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Do air quality targets really represent safe limits for lung cancer risk?

Buonanno, G., Stabile, L., Morawska, L., Giovinco, G., Querol, X.
The Science of the total environment 2017 v.580 pp. 74-82
European Union, air, air pollution, air quality, best available technology, breathing, females, heavy metals, issues and policy, lung neoplasms, males, natural ventilation, people, polycyclic aromatic hydrocarbons, risk, risk assessment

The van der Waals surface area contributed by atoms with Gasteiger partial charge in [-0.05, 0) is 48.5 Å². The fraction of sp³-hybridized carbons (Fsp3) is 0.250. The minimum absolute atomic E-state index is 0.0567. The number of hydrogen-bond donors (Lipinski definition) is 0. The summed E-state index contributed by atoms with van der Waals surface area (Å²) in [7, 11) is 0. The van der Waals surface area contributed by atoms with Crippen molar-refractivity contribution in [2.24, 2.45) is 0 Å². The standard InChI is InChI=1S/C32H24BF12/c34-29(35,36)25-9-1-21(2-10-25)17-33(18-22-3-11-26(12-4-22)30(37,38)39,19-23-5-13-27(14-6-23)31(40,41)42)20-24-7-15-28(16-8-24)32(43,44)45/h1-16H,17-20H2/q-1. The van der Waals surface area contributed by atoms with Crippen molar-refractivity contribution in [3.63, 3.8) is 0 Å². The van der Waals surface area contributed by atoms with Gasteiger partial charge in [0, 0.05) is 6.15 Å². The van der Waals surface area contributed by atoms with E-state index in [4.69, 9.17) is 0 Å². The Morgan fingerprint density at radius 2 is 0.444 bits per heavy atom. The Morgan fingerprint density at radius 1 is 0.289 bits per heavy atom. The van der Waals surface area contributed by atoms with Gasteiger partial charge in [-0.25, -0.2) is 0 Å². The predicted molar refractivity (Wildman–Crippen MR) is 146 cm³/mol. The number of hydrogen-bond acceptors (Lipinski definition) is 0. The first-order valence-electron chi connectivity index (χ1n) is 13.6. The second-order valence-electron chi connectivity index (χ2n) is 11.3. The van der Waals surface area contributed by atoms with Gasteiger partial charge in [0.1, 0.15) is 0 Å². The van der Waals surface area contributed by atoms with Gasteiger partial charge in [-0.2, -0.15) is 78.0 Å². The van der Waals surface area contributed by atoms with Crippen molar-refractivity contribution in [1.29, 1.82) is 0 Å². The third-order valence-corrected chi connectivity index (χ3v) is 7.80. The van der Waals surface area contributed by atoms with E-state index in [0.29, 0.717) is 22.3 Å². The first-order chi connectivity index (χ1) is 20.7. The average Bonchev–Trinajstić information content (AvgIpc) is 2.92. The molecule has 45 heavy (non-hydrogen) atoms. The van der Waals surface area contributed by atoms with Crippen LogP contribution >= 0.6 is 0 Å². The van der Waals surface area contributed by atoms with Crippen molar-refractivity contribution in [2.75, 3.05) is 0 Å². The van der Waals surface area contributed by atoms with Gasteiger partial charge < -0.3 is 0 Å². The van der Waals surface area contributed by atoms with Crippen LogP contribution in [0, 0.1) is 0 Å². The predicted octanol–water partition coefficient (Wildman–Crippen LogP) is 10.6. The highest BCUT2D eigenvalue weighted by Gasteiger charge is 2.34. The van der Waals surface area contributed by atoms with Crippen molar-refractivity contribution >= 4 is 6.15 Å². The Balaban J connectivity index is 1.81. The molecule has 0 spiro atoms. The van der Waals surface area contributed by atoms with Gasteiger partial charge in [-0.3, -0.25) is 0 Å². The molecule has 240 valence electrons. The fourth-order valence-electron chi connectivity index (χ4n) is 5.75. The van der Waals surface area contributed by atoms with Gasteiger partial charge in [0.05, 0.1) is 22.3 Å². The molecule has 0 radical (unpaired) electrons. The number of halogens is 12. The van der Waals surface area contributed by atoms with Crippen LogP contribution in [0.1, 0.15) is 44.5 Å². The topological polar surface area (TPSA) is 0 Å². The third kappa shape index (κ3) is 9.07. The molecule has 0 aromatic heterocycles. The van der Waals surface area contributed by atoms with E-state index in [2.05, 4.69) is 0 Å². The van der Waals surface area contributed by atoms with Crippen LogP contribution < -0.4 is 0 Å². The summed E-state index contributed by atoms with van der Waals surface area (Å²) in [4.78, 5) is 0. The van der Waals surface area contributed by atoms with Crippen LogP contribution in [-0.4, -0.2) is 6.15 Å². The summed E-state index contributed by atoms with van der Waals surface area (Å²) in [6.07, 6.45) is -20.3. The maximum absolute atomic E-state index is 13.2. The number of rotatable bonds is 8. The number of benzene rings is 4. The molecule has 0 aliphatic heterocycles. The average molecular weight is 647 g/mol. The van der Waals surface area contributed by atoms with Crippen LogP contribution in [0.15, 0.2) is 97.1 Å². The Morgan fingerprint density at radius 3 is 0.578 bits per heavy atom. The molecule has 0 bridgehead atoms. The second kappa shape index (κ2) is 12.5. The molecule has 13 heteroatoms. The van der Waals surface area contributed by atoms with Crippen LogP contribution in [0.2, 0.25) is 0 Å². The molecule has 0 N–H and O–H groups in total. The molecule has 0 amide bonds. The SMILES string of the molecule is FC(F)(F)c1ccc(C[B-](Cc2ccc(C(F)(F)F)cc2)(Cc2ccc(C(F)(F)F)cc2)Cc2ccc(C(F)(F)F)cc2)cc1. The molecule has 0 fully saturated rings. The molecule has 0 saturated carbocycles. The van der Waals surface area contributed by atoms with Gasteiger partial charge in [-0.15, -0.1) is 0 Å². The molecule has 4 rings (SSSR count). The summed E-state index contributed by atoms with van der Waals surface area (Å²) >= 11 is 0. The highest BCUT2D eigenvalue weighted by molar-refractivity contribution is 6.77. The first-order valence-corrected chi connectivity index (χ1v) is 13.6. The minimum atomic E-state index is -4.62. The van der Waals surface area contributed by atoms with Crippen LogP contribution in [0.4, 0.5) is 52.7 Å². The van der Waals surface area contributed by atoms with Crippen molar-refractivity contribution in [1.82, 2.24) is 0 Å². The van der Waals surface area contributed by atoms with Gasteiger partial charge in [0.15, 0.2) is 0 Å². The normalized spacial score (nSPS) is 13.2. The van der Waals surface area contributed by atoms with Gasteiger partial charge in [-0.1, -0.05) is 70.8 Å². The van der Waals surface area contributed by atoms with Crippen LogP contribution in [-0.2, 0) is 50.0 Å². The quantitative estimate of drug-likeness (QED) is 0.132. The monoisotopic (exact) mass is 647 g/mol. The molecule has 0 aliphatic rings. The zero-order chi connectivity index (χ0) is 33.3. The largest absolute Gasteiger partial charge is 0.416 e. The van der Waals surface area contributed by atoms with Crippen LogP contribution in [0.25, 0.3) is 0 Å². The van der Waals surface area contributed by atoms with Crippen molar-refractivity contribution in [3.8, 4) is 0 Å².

In order to estimate the lung cancer risk associated to airborne particles, exposure and risk-assessment studies ordinarily use particle mass concentration as dosimetry parameter. Consequently, the corresponding air quality targets are based on this metrics, neglecting the potential impact of ultrafine particles (UFPs) due to their negligible mass. The main purpose of this study was to evaluate the reliability of air quality targets in protecting Italian non-smoking people from lung cancer risk due to exposure to polycyclic aromatic hydrocarbons and some heavy metals associated with particle inhalation. A modified risk-assessment scheme was applied to estimate the cancer risk contribution from both sub-micron (mainly UFPs) and super-micron particles. We found a very high lung cancer risk related to the actual target levels due to the contribution of UFPs, in particular from indoor microenvironments. Therefore, as possible actions to reduce the lung cancer risk, we have hypothesized and tested three different scenarios: a) a reduction of the concentration of carcinogenic chemicals condensed onto particles in agreement with the current EU air pollution policy; b) the use of local ventilation systems to mitigate the exposure to cooking-generated particles; c) the improvement of the overall indoor air quality by considering a mechanical ventilation system instead of the widespread natural ventilation in order to increase the air exchange rates. Even with the simultaneous application of specific actions, performed with the best technologies available, the corresponding estimated lifetime lung cancer risk (ELCR) values for the Italian population for the entire life were equal to 1.25×10−4 and 1.23×10−4 for males and females, respectively, well higher with respect to the maximum tolerable lifetime cancer risk, 1×10−5.